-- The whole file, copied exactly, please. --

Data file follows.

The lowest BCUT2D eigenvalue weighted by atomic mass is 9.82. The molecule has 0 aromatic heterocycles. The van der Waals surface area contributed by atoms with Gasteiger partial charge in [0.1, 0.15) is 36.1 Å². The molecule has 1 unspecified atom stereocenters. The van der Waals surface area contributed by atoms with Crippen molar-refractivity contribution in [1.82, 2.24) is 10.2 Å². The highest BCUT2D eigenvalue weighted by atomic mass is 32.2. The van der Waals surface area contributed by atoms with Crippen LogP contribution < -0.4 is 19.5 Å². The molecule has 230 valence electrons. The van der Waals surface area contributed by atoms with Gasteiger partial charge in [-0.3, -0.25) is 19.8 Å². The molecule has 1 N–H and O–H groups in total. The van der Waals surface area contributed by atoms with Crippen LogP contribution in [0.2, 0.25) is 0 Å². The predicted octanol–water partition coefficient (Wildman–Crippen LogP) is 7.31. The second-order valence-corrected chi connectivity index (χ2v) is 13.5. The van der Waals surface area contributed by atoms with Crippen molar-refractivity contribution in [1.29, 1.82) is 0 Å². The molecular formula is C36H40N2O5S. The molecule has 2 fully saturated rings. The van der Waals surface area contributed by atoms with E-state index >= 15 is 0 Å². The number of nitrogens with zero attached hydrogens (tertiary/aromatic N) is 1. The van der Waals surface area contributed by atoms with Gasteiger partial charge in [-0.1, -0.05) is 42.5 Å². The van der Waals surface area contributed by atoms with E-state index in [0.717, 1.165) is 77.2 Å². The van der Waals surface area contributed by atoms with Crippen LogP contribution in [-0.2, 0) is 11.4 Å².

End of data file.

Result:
The lowest BCUT2D eigenvalue weighted by atomic mass is 9.82. The molecule has 0 aromatic heterocycles. The van der Waals surface area contributed by atoms with Gasteiger partial charge in [0.1, 0.15) is 36.1 Å². The molecule has 1 unspecified atom stereocenters. The van der Waals surface area contributed by atoms with Crippen molar-refractivity contribution in [1.82, 2.24) is 10.2 Å². The highest BCUT2D eigenvalue weighted by atomic mass is 32.2. The van der Waals surface area contributed by atoms with Crippen LogP contribution < -0.4 is 19.5 Å². The molecule has 230 valence electrons. The van der Waals surface area contributed by atoms with Gasteiger partial charge in [-0.3, -0.25) is 19.8 Å². The molecule has 1 N–H and O–H groups in total. The van der Waals surface area contributed by atoms with Crippen LogP contribution in [0.2, 0.25) is 0 Å². The predicted octanol–water partition coefficient (Wildman–Crippen LogP) is 7.31. The second-order valence-corrected chi connectivity index (χ2v) is 13.5. The van der Waals surface area contributed by atoms with Crippen molar-refractivity contribution in [1.29, 1.82) is 0 Å². The molecular formula is C36H40N2O5S. The molecule has 2 fully saturated rings. The van der Waals surface area contributed by atoms with E-state index >= 15 is 0 Å². The number of nitrogens with zero attached hydrogens (tertiary/aromatic N) is 1. The van der Waals surface area contributed by atoms with Gasteiger partial charge in [-0.1, -0.05) is 42.5 Å². The van der Waals surface area contributed by atoms with E-state index in [0.717, 1.165) is 77.2 Å². The van der Waals surface area contributed by atoms with Crippen LogP contribution in [-0.2, 0) is 11.4 Å².